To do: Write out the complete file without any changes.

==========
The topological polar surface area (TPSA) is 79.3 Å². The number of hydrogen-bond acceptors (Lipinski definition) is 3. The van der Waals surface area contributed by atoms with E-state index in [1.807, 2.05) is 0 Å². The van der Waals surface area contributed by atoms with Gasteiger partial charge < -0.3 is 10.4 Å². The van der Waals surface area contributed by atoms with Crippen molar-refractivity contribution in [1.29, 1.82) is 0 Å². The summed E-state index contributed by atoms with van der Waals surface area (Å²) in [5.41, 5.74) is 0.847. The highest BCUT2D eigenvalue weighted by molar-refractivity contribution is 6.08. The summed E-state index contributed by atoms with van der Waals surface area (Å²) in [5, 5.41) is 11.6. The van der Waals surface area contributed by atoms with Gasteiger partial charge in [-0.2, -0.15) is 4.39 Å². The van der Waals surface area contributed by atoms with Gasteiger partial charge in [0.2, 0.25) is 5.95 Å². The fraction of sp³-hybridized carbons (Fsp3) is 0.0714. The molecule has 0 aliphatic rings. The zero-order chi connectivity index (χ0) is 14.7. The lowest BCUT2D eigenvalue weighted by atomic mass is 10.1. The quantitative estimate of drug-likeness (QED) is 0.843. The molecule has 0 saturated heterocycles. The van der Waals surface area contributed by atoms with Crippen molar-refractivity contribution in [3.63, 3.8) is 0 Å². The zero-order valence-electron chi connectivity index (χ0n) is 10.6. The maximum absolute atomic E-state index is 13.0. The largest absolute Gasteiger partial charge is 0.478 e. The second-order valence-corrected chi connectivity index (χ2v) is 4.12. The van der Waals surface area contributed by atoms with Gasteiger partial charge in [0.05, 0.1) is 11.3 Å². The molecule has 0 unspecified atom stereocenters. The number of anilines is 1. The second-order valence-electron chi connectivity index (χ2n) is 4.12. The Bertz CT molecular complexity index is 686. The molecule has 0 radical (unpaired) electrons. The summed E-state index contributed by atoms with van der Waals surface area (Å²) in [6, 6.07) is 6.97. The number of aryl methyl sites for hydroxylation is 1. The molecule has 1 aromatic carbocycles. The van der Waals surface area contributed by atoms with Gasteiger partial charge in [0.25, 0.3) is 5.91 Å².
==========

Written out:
The topological polar surface area (TPSA) is 79.3 Å². The number of hydrogen-bond acceptors (Lipinski definition) is 3. The van der Waals surface area contributed by atoms with E-state index in [1.807, 2.05) is 0 Å². The van der Waals surface area contributed by atoms with Gasteiger partial charge < -0.3 is 10.4 Å². The van der Waals surface area contributed by atoms with Crippen molar-refractivity contribution in [1.29, 1.82) is 0 Å². The summed E-state index contributed by atoms with van der Waals surface area (Å²) in [5.41, 5.74) is 0.847. The highest BCUT2D eigenvalue weighted by molar-refractivity contribution is 6.08. The summed E-state index contributed by atoms with van der Waals surface area (Å²) in [5, 5.41) is 11.6. The van der Waals surface area contributed by atoms with Gasteiger partial charge in [-0.2, -0.15) is 4.39 Å². The van der Waals surface area contributed by atoms with Gasteiger partial charge in [0.2, 0.25) is 5.95 Å². The fraction of sp³-hybridized carbons (Fsp3) is 0.0714. The molecule has 0 aliphatic rings. The zero-order chi connectivity index (χ0) is 14.7. The lowest BCUT2D eigenvalue weighted by atomic mass is 10.1. The quantitative estimate of drug-likeness (QED) is 0.843. The molecule has 0 saturated heterocycles. The van der Waals surface area contributed by atoms with Crippen molar-refractivity contribution in [3.63, 3.8) is 0 Å². The zero-order valence-electron chi connectivity index (χ0n) is 10.6. The maximum absolute atomic E-state index is 13.0. The largest absolute Gasteiger partial charge is 0.478 e. The second-order valence-corrected chi connectivity index (χ2v) is 4.12. The van der Waals surface area contributed by atoms with Gasteiger partial charge in [0.05, 0.1) is 11.3 Å². The molecule has 0 unspecified atom stereocenters. The number of anilines is 1. The second-order valence-electron chi connectivity index (χ2n) is 4.12. The Bertz CT molecular complexity index is 686. The molecule has 0 radical (unpaired) electrons. The summed E-state index contributed by atoms with van der Waals surface area (Å²) in [6, 6.07) is 6.97. The number of aryl methyl sites for hydroxylation is 1. The molecule has 1 aromatic carbocycles. The van der Waals surface area contributed by atoms with Gasteiger partial charge in [0.25, 0.3) is 5.91 Å².